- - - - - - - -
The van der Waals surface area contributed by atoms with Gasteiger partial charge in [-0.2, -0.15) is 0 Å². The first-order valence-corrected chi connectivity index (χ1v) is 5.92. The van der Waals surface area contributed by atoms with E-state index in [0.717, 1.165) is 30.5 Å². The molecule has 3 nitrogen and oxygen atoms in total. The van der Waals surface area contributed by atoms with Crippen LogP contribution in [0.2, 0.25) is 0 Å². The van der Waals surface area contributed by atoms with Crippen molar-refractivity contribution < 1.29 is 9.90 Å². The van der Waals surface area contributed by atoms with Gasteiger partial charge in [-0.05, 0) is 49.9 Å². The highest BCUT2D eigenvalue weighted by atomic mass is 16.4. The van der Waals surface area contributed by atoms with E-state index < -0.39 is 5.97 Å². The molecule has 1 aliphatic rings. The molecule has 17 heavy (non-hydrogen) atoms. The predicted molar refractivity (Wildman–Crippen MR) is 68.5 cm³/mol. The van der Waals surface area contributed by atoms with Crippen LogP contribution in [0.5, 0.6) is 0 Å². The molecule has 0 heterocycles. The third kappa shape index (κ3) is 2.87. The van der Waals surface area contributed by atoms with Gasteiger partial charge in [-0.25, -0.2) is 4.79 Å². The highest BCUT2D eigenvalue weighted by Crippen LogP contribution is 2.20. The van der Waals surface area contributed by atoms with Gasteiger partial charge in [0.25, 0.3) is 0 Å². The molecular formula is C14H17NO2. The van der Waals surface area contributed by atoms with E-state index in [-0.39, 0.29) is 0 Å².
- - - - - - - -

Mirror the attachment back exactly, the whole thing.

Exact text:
The van der Waals surface area contributed by atoms with Gasteiger partial charge in [-0.2, -0.15) is 0 Å². The first-order valence-corrected chi connectivity index (χ1v) is 5.92. The van der Waals surface area contributed by atoms with E-state index in [0.717, 1.165) is 30.5 Å². The molecule has 3 nitrogen and oxygen atoms in total. The van der Waals surface area contributed by atoms with Crippen LogP contribution in [0.2, 0.25) is 0 Å². The van der Waals surface area contributed by atoms with Crippen molar-refractivity contribution < 1.29 is 9.90 Å². The van der Waals surface area contributed by atoms with Gasteiger partial charge in [-0.05, 0) is 49.9 Å². The highest BCUT2D eigenvalue weighted by atomic mass is 16.4. The van der Waals surface area contributed by atoms with E-state index < -0.39 is 5.97 Å². The molecule has 1 aliphatic rings. The molecule has 17 heavy (non-hydrogen) atoms. The predicted molar refractivity (Wildman–Crippen MR) is 68.5 cm³/mol. The van der Waals surface area contributed by atoms with Crippen LogP contribution in [0.5, 0.6) is 0 Å². The molecule has 0 heterocycles. The third kappa shape index (κ3) is 2.87. The van der Waals surface area contributed by atoms with Gasteiger partial charge in [-0.25, -0.2) is 4.79 Å². The highest BCUT2D eigenvalue weighted by Crippen LogP contribution is 2.20. The van der Waals surface area contributed by atoms with Gasteiger partial charge in [0.25, 0.3) is 0 Å². The molecular formula is C14H17NO2. The van der Waals surface area contributed by atoms with E-state index in [-0.39, 0.29) is 0 Å².